Torres , of Souora , at 5 o'clock this morning
and he has concluded arrangements by which
tlio Mexican tioops will aid 0111 troops in pur
suit of thu Indians. Hn states that the Mex
ican authorities In Sonora are In pcifect
sympathy with our government on the Indian
question. _ _ _ _ _ _
Every Tcxans Wants a Ilaeipn'la.
GAI/VISTON , August 11. The second days'
proceeding of the state dcmociatie cpnvon-
tiou were almost fcatinclcss. The commit
tees on credential permanent organization ,
and platform and rp.tolutlons were not pro-
paicd to icpoir. * Colonel Swaine , one of the
mostpoimlai candidates befoie the conven
tion , declared in a dpecch that if ho received
the nomination and was elected and war was
declaied , In twenty-foul houis hu would lead
a foicu Into Mexicoland every man would
have a hacienda. _
Uneniy-at Headquarters.
CITV or MKXJCO , via Galvcston , August
11. Public sentiment here regarding the Cut
ting case is still aioiised , owing largely to
tlueata of vSar from the state of Texas.
Revolutionists Cross the Rio * ,
MATAMOIlAS.'lil.JjC./AjJgUFt 11. It i3.rO ; .
ported tliattho-Drtvilas band of revolutionist's '
have broke ! ) ftp intb small parties and arc-
making loritho Rip "Grande to escape Into
Texas. Tlio Fourth infantry has been or-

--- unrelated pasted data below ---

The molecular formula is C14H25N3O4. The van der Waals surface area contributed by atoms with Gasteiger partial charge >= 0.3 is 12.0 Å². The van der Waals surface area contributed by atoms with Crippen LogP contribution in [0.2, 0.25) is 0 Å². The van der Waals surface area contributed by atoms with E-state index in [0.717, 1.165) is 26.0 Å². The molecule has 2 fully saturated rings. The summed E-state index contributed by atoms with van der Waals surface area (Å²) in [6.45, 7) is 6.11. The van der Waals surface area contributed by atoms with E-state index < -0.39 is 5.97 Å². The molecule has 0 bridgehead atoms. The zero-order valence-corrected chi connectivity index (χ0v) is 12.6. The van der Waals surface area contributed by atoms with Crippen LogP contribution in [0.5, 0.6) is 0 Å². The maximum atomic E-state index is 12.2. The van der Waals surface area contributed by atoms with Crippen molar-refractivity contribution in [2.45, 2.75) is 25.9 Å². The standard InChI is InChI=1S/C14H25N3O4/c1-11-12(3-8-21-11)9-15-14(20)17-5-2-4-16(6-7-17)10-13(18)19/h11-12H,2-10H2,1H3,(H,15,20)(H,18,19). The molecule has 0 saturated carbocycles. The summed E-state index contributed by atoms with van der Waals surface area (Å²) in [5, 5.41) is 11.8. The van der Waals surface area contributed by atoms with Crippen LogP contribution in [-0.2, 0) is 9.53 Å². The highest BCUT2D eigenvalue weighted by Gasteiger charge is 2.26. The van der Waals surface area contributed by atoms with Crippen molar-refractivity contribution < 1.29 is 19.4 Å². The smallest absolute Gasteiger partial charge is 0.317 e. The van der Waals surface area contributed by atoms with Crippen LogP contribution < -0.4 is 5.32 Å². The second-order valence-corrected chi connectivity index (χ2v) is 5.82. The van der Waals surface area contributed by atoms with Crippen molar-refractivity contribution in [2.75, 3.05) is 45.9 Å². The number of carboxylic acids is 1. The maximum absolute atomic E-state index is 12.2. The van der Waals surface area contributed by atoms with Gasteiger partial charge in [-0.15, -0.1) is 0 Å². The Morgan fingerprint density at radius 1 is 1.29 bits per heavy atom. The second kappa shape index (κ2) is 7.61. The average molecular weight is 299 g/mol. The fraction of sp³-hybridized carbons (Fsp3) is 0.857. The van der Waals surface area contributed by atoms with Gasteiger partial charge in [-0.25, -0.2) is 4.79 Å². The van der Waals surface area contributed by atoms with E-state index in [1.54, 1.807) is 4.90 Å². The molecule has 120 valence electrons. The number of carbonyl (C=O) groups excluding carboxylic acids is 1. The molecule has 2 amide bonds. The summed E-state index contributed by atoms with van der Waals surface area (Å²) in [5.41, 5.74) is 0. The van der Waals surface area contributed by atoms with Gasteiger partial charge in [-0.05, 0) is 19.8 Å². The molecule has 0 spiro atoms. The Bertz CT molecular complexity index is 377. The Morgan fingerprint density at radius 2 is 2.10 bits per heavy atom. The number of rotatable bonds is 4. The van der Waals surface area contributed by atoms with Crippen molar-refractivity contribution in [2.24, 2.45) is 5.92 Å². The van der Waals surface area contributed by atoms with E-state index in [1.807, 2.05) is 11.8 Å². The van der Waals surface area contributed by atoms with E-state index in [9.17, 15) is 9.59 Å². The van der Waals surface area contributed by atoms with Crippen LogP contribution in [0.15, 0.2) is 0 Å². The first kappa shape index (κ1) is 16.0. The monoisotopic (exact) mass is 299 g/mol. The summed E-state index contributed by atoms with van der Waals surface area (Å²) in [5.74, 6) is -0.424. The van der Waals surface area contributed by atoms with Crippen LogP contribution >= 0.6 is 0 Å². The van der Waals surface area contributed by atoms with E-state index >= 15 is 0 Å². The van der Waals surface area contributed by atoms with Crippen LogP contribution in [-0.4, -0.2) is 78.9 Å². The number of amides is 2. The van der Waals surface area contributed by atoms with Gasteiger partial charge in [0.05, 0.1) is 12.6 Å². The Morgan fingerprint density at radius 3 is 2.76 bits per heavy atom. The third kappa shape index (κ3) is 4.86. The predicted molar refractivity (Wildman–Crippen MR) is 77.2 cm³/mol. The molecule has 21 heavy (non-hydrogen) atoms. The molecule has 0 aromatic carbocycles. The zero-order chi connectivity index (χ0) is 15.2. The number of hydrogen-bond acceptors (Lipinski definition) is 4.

deicd to proceed Into the inteiior.
Collection of Cactus Criminals.
METAMOIIAS. Mex. , August 11. Malnlcio
Cruz , who raided the Daviks ranche lecent-
Iv , entered a lot of the lattei's horses at Rio
Giando City to'diiveto the interior of Texas
with the avowed intention of pmchaslng
arms with the pioceeds. Jesus Floires was
was fully proven to have been the inurdeier
of tlio young rancher , Garcimen , killed up
the river , for his liorso and pistol , and was
taken out at dawn to-day and shot. He
ilchly deseives his fate , being
a most noted nnd desperate
horse-thief , bandit and murderer.
It was ho who some- years niro killed Deputy
bhetilf Mamnidto Kosales at Hilda's lanche
In Texas , and hu was one ot the party who
some ten yeais ago seized the rich Scnora
Manachaca , niiar Reynoso , lobbed and out
raged her and her two mall scivants , and